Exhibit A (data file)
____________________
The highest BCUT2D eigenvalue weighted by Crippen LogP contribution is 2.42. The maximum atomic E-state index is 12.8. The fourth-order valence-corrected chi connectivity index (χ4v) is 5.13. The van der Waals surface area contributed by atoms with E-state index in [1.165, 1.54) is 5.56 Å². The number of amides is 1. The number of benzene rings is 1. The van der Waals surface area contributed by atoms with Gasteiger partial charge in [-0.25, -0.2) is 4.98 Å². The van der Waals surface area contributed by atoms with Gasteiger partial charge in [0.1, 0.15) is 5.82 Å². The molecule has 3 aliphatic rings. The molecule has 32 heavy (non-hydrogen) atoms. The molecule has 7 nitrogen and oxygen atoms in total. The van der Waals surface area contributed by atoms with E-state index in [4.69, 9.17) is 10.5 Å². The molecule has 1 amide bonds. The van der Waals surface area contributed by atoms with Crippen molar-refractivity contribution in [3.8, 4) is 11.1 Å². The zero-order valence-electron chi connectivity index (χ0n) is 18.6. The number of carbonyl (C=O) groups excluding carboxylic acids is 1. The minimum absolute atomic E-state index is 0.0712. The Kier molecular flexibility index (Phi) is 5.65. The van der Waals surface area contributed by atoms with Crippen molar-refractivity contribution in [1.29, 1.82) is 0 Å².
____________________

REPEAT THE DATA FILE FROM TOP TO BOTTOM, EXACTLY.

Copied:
The highest BCUT2D eigenvalue weighted by Crippen LogP contribution is 2.42. The maximum atomic E-state index is 12.8. The fourth-order valence-corrected chi connectivity index (χ4v) is 5.13. The van der Waals surface area contributed by atoms with E-state index in [1.165, 1.54) is 5.56 Å². The number of amides is 1. The number of benzene rings is 1. The van der Waals surface area contributed by atoms with Gasteiger partial charge in [-0.25, -0.2) is 4.98 Å². The van der Waals surface area contributed by atoms with Gasteiger partial charge in [0.1, 0.15) is 5.82 Å². The molecule has 3 aliphatic rings. The molecule has 32 heavy (non-hydrogen) atoms. The molecule has 7 nitrogen and oxygen atoms in total. The van der Waals surface area contributed by atoms with E-state index in [4.69, 9.17) is 10.5 Å². The molecule has 1 amide bonds. The van der Waals surface area contributed by atoms with Crippen molar-refractivity contribution in [3.8, 4) is 11.1 Å². The zero-order valence-electron chi connectivity index (χ0n) is 18.6. The number of carbonyl (C=O) groups excluding carboxylic acids is 1. The minimum absolute atomic E-state index is 0.0712. The Kier molecular flexibility index (Phi) is 5.65. The van der Waals surface area contributed by atoms with Crippen molar-refractivity contribution in [1.29, 1.82) is 0 Å².